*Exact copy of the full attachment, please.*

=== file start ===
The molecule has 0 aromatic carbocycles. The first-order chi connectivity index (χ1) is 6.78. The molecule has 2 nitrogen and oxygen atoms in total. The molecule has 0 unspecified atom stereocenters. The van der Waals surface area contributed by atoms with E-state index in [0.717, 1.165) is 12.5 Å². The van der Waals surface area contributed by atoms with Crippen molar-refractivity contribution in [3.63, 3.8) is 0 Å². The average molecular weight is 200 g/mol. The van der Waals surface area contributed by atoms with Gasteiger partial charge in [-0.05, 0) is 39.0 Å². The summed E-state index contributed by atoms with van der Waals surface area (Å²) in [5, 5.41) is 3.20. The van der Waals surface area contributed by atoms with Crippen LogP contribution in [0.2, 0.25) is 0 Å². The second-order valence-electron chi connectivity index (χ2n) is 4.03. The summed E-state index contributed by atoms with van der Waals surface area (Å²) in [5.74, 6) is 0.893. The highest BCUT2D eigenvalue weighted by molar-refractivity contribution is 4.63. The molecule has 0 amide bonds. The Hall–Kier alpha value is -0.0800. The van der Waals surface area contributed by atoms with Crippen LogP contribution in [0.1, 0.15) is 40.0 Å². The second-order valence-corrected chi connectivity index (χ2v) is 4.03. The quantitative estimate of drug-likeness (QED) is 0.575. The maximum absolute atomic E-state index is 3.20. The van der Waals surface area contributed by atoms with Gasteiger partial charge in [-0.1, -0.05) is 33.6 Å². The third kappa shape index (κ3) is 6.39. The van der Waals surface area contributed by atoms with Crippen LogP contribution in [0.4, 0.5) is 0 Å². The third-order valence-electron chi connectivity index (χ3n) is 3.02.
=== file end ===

The molecule has 0 aromatic carbocycles. The first-order chi connectivity index (χ1) is 6.78. The molecule has 2 nitrogen and oxygen atoms in total. The molecule has 0 unspecified atom stereocenters. The van der Waals surface area contributed by atoms with E-state index in [0.717, 1.165) is 12.5 Å². The van der Waals surface area contributed by atoms with Crippen molar-refractivity contribution in [3.63, 3.8) is 0 Å². The average molecular weight is 200 g/mol. The van der Waals surface area contributed by atoms with Gasteiger partial charge in [-0.05, 0) is 39.0 Å². The summed E-state index contributed by atoms with van der Waals surface area (Å²) in [5, 5.41) is 3.20. The van der Waals surface area contributed by atoms with Crippen LogP contribution in [0.2, 0.25) is 0 Å². The second-order valence-electron chi connectivity index (χ2n) is 4.03. The summed E-state index contributed by atoms with van der Waals surface area (Å²) in [5.74, 6) is 0.893. The highest BCUT2D eigenvalue weighted by molar-refractivity contribution is 4.63. The molecule has 0 amide bonds. The Hall–Kier alpha value is -0.0800. The van der Waals surface area contributed by atoms with Crippen LogP contribution in [0.1, 0.15) is 40.0 Å². The second-order valence-corrected chi connectivity index (χ2v) is 4.03. The quantitative estimate of drug-likeness (QED) is 0.575. The maximum absolute atomic E-state index is 3.20. The van der Waals surface area contributed by atoms with Gasteiger partial charge in [-0.1, -0.05) is 33.6 Å². The third kappa shape index (κ3) is 6.39. The van der Waals surface area contributed by atoms with Crippen LogP contribution in [0.4, 0.5) is 0 Å². The third-order valence-electron chi connectivity index (χ3n) is 3.02.